Since Robert Sternberg took the helm of the University of Wyoming on July 1, five key leadership positions at the Laramie school have undergone changes.
Provost and Vice President for Academic Affairs Myron Allen will begin a sabbatical Sept. 1 and move into a faculty position. Associate Provost for Undergraduate Education and Budgets Carol Frost is returning to a faculty position.
School of Energy Resources Director Mark Northam will soon report directly to the president. Montica Willmschen’s marketing director position will become an associate vice president position. College of Business Dean Brent Hathaway has resigned to become business school dean at the University of Nevada - Las Vegas.
Clif Forbes Conrad, a professor of higher education at the University of Wisconsin - Madison, said leadership changes usually occur with a new president of a university. But the changes usually occur over several months.
“That’s pretty rapid change,” he said about UW. “It’s done sometimes. Usually it’s done rapidly when there’s some kind of crisis — a fiscal crisis or some name-calling of the president. ”
But Judith Ramaley, a former university president and senior scholar in institutional change with the Association of American Colleges and Universities, which aims to increase the importance of liberal education, said university presidents are under increased pressure these days and changes are sometimes necessary.
Sternberg said in an interview with the Casper Star-Tribune that the changes can be explained if each one is considered individually.
“I’m not changing positions for the sake of changing positions,” he said.
Sternberg said that Allen, the provost and vice president for academic affairs, chose to step down. Allen did not return email and telephone messages from the Star-Tribune.
The provost is the second in command at UW, university spokesman Chad Baldwin said.
“It’s very common in universities when there’s a new president for the provost to think about whether this is a good time to step down,” Sternberg said.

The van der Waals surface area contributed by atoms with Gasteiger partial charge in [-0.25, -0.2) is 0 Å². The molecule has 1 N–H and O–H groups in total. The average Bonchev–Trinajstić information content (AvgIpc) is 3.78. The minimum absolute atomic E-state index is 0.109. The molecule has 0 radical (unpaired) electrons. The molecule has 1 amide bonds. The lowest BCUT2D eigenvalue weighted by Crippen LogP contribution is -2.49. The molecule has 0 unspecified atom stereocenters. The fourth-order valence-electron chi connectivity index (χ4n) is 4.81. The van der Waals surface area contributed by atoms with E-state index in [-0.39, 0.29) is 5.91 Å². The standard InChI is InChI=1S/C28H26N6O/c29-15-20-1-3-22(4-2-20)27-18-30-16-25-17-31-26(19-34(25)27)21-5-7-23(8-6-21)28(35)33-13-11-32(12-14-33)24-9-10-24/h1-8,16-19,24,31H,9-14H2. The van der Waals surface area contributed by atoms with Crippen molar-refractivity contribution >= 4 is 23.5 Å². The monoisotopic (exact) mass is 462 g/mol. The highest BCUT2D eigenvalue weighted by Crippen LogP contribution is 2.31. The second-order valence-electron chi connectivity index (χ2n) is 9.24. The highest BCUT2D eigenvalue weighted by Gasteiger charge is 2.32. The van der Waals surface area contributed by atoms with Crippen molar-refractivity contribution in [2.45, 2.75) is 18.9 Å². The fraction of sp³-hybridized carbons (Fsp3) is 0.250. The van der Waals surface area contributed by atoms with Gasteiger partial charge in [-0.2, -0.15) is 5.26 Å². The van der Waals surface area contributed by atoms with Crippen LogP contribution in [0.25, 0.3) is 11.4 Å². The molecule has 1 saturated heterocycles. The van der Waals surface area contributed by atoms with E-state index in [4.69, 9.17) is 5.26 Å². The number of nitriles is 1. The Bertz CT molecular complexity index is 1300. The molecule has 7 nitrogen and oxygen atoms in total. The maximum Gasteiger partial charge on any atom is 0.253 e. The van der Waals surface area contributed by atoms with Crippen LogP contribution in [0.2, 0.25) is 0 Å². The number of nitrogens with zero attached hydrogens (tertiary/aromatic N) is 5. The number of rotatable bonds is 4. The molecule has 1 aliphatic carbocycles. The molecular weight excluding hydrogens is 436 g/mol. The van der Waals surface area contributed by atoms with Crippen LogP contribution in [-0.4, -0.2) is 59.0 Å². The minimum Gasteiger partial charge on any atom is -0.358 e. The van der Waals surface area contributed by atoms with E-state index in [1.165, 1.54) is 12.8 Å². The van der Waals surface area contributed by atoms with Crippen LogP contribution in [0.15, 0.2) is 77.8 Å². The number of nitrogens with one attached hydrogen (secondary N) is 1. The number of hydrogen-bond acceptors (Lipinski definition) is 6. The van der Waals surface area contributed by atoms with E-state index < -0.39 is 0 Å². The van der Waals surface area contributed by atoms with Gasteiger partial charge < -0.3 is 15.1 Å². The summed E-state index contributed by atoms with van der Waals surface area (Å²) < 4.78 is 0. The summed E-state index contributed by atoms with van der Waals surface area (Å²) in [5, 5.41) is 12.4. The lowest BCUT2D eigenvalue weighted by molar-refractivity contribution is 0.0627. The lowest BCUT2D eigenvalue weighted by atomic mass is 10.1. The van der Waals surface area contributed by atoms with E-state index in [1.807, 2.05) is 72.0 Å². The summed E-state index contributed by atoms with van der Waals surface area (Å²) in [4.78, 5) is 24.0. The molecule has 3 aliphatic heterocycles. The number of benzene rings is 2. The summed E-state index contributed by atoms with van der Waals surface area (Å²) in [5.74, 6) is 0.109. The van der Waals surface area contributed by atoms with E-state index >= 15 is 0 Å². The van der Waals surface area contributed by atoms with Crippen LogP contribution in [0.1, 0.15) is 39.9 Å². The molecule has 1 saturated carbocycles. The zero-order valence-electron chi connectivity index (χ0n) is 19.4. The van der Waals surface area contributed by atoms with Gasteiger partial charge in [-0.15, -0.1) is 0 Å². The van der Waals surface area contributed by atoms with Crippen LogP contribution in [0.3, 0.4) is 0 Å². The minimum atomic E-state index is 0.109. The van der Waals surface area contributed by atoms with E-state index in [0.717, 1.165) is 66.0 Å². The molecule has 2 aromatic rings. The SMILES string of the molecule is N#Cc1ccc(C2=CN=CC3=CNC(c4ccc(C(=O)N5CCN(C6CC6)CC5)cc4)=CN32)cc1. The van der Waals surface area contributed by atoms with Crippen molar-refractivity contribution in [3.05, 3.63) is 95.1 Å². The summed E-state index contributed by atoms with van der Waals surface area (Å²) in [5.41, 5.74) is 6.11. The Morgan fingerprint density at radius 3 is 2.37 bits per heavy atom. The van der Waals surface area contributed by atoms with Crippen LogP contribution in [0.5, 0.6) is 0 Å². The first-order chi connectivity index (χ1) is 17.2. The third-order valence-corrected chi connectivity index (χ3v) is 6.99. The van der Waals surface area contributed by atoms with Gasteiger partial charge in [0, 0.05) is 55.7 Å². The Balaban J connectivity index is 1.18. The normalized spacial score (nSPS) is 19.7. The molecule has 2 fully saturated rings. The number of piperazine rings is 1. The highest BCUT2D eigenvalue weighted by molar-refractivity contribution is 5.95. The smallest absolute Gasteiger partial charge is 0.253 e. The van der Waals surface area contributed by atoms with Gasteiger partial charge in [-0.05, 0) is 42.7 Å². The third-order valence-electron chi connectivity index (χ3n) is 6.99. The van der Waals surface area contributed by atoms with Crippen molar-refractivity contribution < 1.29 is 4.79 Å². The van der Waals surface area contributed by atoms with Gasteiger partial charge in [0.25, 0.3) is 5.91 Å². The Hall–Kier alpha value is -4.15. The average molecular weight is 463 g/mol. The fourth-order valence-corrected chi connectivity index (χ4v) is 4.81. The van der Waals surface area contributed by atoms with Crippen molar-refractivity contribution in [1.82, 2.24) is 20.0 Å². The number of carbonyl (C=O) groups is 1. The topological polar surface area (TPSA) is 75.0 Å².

Sternberg said he would have kept Allen on if he had wanted to stay longer.
Frost sent the Star-Tribune a letter she emailed to colleagues about her future plans and said she didn’t have additional comment beyond the letter.
In the letter, Frost said she will return to UW’s Department of Geology and Geophysics, where she is a tenured professor, Aug. 31. She said she was an administrator in a variety of roles for seven years and has worked at UW for 30 years.
“I am confident that the future will reveal productive ways to continue my service to this institution, its students, and the state,” she wrote. “Most gratifying are the enduring personal relationships I enjoy with many wonderful colleagues, including all of you.”
Sternberg said he learned of Frost’s returning to research and teaching in a letter she sent him.
“What often happens is when the provost steps down, the associate provost decides it’s a good time” to return to research and teaching, he said.
Conrad, the professor from the University of Wisconsin, said that his university has a new president but the provost is going “to stay on for another year, at least,” he said. “There are a lot of different configurations.”
Sternberg will look for replacements for Allen and Frost. He named Richard McGinity, UW’s Bill Daniels Chair of Business Ethics, as interim vice president for academic affairs because McGinity’s interest in educating students who become ethical leaders mirrors Sternberg’s interest, Sternberg said.
McGinity will probably serve in the position for a year and does not plan to be a candidate for the permanent position, Sternberg said.